These DNA sequence comparisons suggest that P. carinii and P. jirovecii have divergent chromosomes, which is consistent with the 100 million years of evolution of their respective lineages (14). It will be of interest to comprehensively compare the syntenic relationships among these two species as well as their sequences to the recently released P. murina genome. A probable hypothesis is that chromosomes of the closely related rodent species P. carinii and P. murina are more similar to each other than either is to human-derived P. jirovecii. There is new evidence in support of this prediction. Analysis of the architecture of Pneumocystis mt genomes has revealed a remarkable level of conserved synteny between P. carinii and P. murina but much less synteny between both of their genomes and that of P. jirovecii (4). Consistent with this was our sequence comparison of 3C5 and a P. murina supercontig containing 37S rDNA, which showed a conserved gene order of the entire 38-kb region of 3C5. Close inspection of the sequences in the supercontig indicated the presence of a single 37S rDNA locus, which was consistent with our quantitative PCR twice targeting the 37S rDNA of P. murina (Fig. 1C).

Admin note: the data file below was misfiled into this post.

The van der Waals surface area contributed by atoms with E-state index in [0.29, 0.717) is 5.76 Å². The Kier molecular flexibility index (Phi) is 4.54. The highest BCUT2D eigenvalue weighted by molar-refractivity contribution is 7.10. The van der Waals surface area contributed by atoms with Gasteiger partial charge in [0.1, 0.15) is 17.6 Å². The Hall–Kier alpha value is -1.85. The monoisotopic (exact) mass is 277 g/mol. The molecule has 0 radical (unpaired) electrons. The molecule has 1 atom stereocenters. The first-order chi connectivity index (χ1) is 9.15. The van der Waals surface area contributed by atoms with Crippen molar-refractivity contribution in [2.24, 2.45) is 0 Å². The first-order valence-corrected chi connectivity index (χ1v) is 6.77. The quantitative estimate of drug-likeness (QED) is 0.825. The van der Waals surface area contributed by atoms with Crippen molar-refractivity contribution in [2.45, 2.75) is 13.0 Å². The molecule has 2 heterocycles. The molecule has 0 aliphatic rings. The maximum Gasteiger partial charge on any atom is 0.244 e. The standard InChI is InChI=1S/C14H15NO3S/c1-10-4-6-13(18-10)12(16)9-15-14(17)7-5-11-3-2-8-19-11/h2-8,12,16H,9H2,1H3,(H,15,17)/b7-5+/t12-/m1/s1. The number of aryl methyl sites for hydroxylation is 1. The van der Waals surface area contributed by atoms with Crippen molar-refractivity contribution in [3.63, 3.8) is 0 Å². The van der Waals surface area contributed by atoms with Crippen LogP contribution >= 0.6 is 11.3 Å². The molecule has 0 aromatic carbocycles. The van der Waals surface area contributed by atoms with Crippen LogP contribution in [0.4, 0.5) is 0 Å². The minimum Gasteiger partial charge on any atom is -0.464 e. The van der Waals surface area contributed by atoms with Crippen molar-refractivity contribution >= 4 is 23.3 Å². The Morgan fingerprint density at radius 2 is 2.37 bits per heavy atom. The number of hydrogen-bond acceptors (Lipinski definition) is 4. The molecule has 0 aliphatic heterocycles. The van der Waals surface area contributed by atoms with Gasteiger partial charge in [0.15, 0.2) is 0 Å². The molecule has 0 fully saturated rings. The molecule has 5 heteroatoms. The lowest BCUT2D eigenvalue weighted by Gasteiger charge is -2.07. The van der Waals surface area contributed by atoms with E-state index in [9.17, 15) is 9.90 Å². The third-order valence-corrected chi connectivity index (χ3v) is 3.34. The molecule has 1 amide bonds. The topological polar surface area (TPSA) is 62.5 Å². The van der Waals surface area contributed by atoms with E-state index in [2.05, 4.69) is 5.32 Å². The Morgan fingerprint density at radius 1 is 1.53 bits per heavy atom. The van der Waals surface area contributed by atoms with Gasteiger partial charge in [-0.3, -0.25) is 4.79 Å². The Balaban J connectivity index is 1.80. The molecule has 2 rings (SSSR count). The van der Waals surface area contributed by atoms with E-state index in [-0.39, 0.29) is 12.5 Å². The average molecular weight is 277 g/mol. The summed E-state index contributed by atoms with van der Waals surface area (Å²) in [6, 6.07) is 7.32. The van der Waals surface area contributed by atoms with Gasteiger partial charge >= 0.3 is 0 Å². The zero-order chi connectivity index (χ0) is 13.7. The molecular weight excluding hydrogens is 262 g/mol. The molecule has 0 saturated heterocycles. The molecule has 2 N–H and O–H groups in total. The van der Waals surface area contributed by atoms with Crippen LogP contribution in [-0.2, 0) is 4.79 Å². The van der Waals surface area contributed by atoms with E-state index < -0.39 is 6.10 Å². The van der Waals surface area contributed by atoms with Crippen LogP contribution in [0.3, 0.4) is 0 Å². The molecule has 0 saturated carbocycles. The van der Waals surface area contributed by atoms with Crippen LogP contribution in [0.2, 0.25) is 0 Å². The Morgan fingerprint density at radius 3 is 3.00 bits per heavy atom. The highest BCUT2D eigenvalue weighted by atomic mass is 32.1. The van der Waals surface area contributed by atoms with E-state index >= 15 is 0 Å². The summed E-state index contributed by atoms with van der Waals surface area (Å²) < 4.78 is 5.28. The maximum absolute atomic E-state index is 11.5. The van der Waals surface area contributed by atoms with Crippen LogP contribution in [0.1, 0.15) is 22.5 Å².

There is a critical need for new and novel approaches to the treatment of Pneumocystis pneumonia (PcP) and, potentially, for those patients who are colonized by P. jirovecii or who have comorbidities associated with its presence, as the latter patients may require a treatment regimen different than that of patients with frank disease. Chemotherapeutics has been the mainstay of anti-PcP therapy, and the standard therapy has been and remains trimethoprim-sulfamethoxazole (TMP-SMX). Second-line treatment includes pentamidine isethionate, atovaquone, and clindamycin primaquine, none of which are as effective as TMP-SMX. It has been known for over a decade that P. jirovecii has evolved mutations in the DHPS (dihydropteroate synthase) gene that lead to increased resistance in other microbial pathogens, but the role of these mutations in the clinical outcome of P. jirovecii infection is not clear. Prophylaxis with atovaquone has been associated with resistance by mutation of the cytochrome bc1 gene (15). Other new antifungal compounds, like the echinocandins, reduce the formation of asci, but the more numerous, asexually dividing trophic forms are largely left intact. Detailed analysis of the P. jirovecii genome and identification of Pneumocystis-specific metabolic requirements, transporters, and unique enzyme functions should provide the scientific community with new avenues for drug development.
The availability of genomic data promises to level the scientific playing field for these heretofore intractable fungi.
The views expressed in this Commentary do not necessarily reflect the views of the journal or of ASM.
Citation Cushion MT, Keely SP. 2013. Assembly and annotation of Pneumocystis jirovecii from the human lung microbiome. mBio 4(2):e00224-13. doi:10.1128/mBio.00224-13.